the reason i know this is because even a wee office such as we have thrown together is published in way too many languages.  I guess we always expected our work might be published in English magazines, and most of what we have written or been featured in, fits that category. But surprisingly a lot of it doesn’t.

It all started with the Russian version of Interni, and expanded to include Korean (Details and C3), and Dutch (Starchitects book) publications, and finally last year we also made into the Japanese press (this was not an easy thing to do, even though we are based in Japan).  Just this week we received our copy of a book on small houses that is written in Chinese and English featuring two of our projects.

Now, I am happily the first to admit it is incomprehensibly surreal to see our work in so many languages, especially since we are often set alongside such amazing people.  In this latest book for example we are there with UN Studio.  Absolutely makes us feel we need to work harder (at the very least).

The thing that I can’t help wondering is why we find ourselves so accidentally international, especially since we are so decidedly local in our practice, at least so far.   After all it isn’t like we sent our work to all of these publishers.  To the contrary they always come to us.  My theory is that we are picked up in so many languages because of the internet and the blogosphere. It’s kind of like word of mouth, but everyone has their eyes closed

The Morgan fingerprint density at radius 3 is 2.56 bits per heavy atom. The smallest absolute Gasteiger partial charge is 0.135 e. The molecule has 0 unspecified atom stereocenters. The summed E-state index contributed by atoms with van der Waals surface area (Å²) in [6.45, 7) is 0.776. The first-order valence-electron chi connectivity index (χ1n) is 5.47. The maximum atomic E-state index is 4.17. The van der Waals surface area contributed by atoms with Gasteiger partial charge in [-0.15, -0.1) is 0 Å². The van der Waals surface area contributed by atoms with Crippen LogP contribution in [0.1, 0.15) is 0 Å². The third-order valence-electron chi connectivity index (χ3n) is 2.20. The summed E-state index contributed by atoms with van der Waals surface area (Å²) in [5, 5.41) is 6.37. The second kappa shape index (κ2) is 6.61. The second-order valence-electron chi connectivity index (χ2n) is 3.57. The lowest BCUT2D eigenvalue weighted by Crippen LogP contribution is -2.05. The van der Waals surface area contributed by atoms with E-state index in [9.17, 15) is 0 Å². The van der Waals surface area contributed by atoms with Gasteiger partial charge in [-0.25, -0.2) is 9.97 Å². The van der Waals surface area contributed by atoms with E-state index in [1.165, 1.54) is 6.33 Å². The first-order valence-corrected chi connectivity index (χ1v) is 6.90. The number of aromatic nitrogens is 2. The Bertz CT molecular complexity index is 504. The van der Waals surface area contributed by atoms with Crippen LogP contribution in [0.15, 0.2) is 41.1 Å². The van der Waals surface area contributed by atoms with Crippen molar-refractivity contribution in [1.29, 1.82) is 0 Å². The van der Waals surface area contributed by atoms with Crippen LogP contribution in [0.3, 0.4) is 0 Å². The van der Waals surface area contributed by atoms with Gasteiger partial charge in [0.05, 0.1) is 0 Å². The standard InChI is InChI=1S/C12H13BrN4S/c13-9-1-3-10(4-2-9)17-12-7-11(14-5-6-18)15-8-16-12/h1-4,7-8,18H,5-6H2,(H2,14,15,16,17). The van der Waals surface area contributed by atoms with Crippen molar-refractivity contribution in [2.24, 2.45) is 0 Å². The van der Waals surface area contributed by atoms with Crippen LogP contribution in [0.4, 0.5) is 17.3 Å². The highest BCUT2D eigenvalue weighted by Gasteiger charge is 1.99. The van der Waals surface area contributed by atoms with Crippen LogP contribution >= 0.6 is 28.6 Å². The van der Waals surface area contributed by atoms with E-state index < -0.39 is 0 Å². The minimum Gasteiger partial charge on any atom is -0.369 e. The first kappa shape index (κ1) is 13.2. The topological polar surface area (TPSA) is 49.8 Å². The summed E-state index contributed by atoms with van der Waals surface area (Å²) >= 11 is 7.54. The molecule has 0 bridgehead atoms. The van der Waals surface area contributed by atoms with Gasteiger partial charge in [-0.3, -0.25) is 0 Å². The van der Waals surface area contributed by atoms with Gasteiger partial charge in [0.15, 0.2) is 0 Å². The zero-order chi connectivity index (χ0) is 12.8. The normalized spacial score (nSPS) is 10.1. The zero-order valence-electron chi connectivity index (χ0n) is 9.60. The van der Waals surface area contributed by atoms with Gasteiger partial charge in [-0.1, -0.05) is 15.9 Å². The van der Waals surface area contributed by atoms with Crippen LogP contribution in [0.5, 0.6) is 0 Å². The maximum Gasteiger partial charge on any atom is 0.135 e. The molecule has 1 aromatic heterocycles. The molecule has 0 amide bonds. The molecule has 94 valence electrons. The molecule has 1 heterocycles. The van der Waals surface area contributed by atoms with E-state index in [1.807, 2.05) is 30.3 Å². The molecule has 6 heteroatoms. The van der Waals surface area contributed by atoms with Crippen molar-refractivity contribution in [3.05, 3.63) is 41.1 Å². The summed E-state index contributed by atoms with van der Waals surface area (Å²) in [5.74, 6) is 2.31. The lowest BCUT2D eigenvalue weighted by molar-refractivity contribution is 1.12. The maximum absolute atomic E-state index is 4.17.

The upshot is that somehow our projects end up relayed all over the place, from the UK to India, the USA and China, without any apparent awareness that national boundaries even exist.  It really does seem like the world is growing flatter and smaller.  Would be nice if that meant we could move into those markets more easily too, though I somehow doubt it works that way. иконииконописikoni

post recent goings on

September 3rd, 2011

Filed under: news — will @ 12:04 pm

like everyone else we wanted to help with efforts to restore japan after the tohoku disaster.  The question was how?

Being architects joining Architecture For Humanity seemed an obvious first step, and along with several others we have put together a Tokyo Chapter, and hopefully will have some interesting activities to report in the coming year.  One thing that is becoming more and more clear however is that it will not be a short-term thing and we will be involved in the project for some time.

On that score the emergency phase of the disaster is coming to an end.  The moratorium on new construction on the coast is expected to be lifted this month, after which Japan will begin its real reconstruction effort.  Up until recently the only kind of work architects were officially allowed to do was temporary and even then the entire issue has been problematic.

One way that we have been able to get involved is to use the teaching platform that I have available to me from my position at Keio university. This year I was lucky enough to run a studio with Fumihiko Maki and Yasushi Ikeda aimed at  building resiliency in Japan after the disaster.  I have started a kind of blog at the archinect website that offers some highlights of the studio, and is probably going to be an ongoing project for the near future.  It does not involve building things exactly (although i have hopes some of the projects will be done for real at some point), but has definitely been an education for us all.  The issues are incredibly broad and will not be going away anytime soon.

fumihiko maki @ keio university 3.11 studio review

I was also lucky to join professor Ikeda with a related project in kesennuma a few weeks ago.  For those who don’t recall, Kesennuma is the city that had massive boats sitting in the streets, carried in on the massive wave that destroyed so many homes and lives.